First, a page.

@Eduardo I don't agree that VM just interpret byte code when we have JIT in place. At least it's 100% up to VM implementation. And from what I've seen all JITs are compiling byte code to native code. Wikipedia might be not the best source of information however it clearly says: "the program is stored in memory as byte code, but the code segment currently running is preparatively compiled to physical machine code in order to run faster". So "compiled physical machine code" is stored in memory and then can't be executed on iOS. –  vladimir Apr 17 '13 at 15:41
@Eduardo I should make even stronger statement: JIT compilation is a process of pre-compilation byte code into native code at runtime for performance improvements. It is in contrast with interpretation of byte-code. And then going back to my initial answer JIT isn't possible on not-rooted iOS because there you can't in runtime write some machine code to memory and then pass control to that code (by that memory address). No licensing issues so far only tech reasons. However if you're making AOT compilation of byte-code then you can avoid this memory restrictions. –  vladimir Apr 17 '13 at 15:59

I may not need it anymore, now that Oracle is making JavaFX open-source on iOS and Android!

EDIT: Oracle updated the article to announce that they will not release a JVM, so it looks like JavaFX+Avian may be the way to go.

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That article also reads: "A few years ago at JavaOne 2011 we showed a demo of JavaFX running on Android and iOS devices. This was a proof-of-concept which has two essential elements. The first is a port of the Windowing / Graphics layer of JavaFX (Glass & Prism) to use iOS & Android APIs. This is what we are open-sourcing, nothing more nor less. We are not providing a JVM for these platforms, nor am I aware of any such plan, so it’s not in any way a complete solution." So to run Java/Scala on iOS we still need Avian or something similar... –  Mike Spadaru Feb 23 '13 at 14:45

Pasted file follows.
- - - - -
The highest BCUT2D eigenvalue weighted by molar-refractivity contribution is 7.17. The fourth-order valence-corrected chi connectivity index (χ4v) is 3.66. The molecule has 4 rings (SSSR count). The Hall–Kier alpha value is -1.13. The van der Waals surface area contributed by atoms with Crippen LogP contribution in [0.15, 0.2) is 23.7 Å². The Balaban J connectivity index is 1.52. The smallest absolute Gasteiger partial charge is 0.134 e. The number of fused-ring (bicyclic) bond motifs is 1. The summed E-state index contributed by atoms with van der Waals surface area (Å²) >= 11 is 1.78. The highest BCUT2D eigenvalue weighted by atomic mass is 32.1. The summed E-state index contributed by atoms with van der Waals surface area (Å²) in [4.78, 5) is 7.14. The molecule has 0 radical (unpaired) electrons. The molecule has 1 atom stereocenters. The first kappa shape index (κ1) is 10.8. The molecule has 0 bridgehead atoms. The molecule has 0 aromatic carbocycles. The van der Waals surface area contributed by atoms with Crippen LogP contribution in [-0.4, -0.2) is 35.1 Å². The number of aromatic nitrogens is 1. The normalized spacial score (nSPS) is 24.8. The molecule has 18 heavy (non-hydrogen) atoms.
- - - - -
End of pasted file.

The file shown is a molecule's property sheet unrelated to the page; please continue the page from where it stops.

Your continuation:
@MikeSpadaru: that was actually an update to the article. really bad news :-( –  Eduardo Feb 23 '13 at 17:49

Compiled Scala sources are completely standard class files. You should be able to follow the instructions (look for “Embedding”) on the website without large changes, just treat scala-library.jar as a dependency of your code.

I managed to bootstrap the complete compiler and the standard library running on Avian a few days ago.

Some parts might still be a bit rough around the edges, e. g. there is one mandatory fix which will be part of the next release of Scala (2.10.1) but is not in 2.10.0. If you want to play with it right now, you need to use a nightly build until 2.10.1 is released.

If you encounter any additional issues, please report them!

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But, for it to run on iOS, you need more than just compiling standard class files. You need a user interface, and you need to sign the app. I was looking for a tutorial that demonstrates the basic techniques to produce a basic "hello world" that actually runs on iOS. If such document existed, I think it could create a virtuous circle: it could help a lot of people get started, and it would also boost the popularity of Avian. –  Eduardo Feb 5 '13 at 8:46
Ah right, sorry. Misunderstood that. –  soc Feb 5 '13 at 15:56